This article at ARES describes Raytheon making the case for using “legacy fighters”in the BMD role. The concept, Network-Centric Airborne Defense Element (NCADE), would require a fighter capable of carrying the AIM-120 AMRAAM medium range air to air missile coupled with modern radars.
The fighter-radar-missile combination “would make a lot of sense for Asian countries” that fly the same aircraft as the U.S.,” Arnie Victor, director of F-15 business development at Raytheon Space and Airborne Systems, says in the latest Aviation Week & Space Technology.
Not coincidentally, Japan is upgrading the radars on its F-15J fighters. Japan’s F-15s are also AMRAAM-capable.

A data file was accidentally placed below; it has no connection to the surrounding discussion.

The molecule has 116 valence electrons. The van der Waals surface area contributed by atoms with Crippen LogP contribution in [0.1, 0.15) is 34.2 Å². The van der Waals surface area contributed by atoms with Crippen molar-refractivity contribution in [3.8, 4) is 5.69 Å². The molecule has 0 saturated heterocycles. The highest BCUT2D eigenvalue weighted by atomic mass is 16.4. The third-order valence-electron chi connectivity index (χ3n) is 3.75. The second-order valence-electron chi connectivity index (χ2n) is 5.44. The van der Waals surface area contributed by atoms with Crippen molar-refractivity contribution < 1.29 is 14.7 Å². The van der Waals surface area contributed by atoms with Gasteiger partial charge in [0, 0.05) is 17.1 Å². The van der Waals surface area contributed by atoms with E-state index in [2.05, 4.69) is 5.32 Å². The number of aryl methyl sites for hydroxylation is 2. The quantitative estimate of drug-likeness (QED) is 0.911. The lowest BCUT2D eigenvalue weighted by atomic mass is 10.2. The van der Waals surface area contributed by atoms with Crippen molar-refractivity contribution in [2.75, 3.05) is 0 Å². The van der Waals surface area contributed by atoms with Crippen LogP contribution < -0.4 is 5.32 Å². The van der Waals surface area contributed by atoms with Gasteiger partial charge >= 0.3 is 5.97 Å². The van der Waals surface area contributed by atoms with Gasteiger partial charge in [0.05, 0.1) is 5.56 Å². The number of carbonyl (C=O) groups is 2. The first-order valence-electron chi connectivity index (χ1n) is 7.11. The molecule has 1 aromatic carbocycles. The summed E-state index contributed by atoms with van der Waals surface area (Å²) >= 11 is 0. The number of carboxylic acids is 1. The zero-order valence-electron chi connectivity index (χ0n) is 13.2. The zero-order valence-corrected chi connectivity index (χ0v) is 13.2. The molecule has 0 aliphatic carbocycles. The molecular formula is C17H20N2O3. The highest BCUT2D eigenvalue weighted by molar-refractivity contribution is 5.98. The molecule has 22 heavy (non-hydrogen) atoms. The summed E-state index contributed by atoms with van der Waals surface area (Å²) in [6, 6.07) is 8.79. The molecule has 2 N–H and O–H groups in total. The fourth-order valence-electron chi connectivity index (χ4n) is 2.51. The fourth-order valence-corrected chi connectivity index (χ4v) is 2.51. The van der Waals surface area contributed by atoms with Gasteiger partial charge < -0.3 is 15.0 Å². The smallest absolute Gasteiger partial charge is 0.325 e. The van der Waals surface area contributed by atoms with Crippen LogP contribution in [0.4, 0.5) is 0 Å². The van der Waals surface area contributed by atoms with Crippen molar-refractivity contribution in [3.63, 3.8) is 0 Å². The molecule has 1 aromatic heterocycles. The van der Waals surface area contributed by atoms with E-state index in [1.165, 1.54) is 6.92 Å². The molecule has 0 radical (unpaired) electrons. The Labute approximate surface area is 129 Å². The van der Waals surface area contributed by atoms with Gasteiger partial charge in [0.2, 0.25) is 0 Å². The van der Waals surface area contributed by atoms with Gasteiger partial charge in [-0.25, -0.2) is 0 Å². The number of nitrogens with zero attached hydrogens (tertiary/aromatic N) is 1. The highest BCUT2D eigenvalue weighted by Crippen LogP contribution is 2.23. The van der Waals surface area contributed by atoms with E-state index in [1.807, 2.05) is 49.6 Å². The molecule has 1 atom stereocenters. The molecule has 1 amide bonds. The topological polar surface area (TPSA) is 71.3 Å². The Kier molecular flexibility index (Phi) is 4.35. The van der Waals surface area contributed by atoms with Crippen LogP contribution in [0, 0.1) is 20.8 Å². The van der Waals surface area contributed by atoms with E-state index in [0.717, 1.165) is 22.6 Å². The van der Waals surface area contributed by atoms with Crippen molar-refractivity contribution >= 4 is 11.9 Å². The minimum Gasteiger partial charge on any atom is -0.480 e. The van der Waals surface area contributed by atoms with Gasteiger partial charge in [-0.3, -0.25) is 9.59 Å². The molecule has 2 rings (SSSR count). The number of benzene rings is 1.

Japan might want to hold out a bit for the next step in the program’s evolution.
“We have not shot NCADE from a UAV yet, but it is on our horizon,” Pagliara adds.
Japan would want to intercept a ballistic missile as quickly as possible, in the boost phase, which could put the platform in a high-threat environment. A better option than using a F-15 could be to put NCADE on a high-endurance, stealthy UAV. That would eliminate risking a pilot while giving the aircraft a longer loiter time on station. (Rogue regimes tend to dither.) It would also make the platform stealthy and harder for the bad guys to detect.
A contributor and editor at the blog War Is Boring, Kyle Mizokami started Japan Security Watch in 2010 to further understand Japan's defenses and security policy.
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